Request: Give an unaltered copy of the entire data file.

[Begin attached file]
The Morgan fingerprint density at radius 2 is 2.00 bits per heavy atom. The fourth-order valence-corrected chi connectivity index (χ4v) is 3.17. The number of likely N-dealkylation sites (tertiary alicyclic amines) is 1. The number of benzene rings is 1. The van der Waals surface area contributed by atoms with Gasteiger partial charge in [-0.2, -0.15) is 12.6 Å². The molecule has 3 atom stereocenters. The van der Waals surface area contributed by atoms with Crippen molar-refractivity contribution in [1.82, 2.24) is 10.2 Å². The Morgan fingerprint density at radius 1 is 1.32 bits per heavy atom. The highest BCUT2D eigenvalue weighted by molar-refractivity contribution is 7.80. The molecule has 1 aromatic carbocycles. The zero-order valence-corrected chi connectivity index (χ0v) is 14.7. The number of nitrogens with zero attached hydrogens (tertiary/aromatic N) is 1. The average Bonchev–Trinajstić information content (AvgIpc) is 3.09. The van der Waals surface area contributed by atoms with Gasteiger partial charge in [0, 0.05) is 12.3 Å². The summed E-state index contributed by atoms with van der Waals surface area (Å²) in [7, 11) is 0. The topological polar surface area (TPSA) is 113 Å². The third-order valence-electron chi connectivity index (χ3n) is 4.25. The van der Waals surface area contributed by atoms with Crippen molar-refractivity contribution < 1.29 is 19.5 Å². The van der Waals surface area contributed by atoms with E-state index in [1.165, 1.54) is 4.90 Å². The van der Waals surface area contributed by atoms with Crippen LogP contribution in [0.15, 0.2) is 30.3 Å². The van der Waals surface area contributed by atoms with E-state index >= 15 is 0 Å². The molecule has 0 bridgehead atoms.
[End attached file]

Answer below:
The Morgan fingerprint density at radius 2 is 2.00 bits per heavy atom. The fourth-order valence-corrected chi connectivity index (χ4v) is 3.17. The number of likely N-dealkylation sites (tertiary alicyclic amines) is 1. The number of benzene rings is 1. The van der Waals surface area contributed by atoms with Gasteiger partial charge in [-0.2, -0.15) is 12.6 Å². The molecule has 3 atom stereocenters. The van der Waals surface area contributed by atoms with Crippen molar-refractivity contribution in [1.82, 2.24) is 10.2 Å². The Morgan fingerprint density at radius 1 is 1.32 bits per heavy atom. The highest BCUT2D eigenvalue weighted by molar-refractivity contribution is 7.80. The molecule has 1 aromatic carbocycles. The zero-order valence-corrected chi connectivity index (χ0v) is 14.7. The number of nitrogens with zero attached hydrogens (tertiary/aromatic N) is 1. The average Bonchev–Trinajstić information content (AvgIpc) is 3.09. The van der Waals surface area contributed by atoms with Gasteiger partial charge in [0, 0.05) is 12.3 Å². The summed E-state index contributed by atoms with van der Waals surface area (Å²) in [7, 11) is 0. The topological polar surface area (TPSA) is 113 Å². The third-order valence-electron chi connectivity index (χ3n) is 4.25. The van der Waals surface area contributed by atoms with Crippen molar-refractivity contribution < 1.29 is 19.5 Å². The van der Waals surface area contributed by atoms with E-state index in [1.165, 1.54) is 4.90 Å². The van der Waals surface area contributed by atoms with Crippen LogP contribution in [0.15, 0.2) is 30.3 Å². The van der Waals surface area contributed by atoms with E-state index >= 15 is 0 Å². The molecule has 0 bridgehead atoms.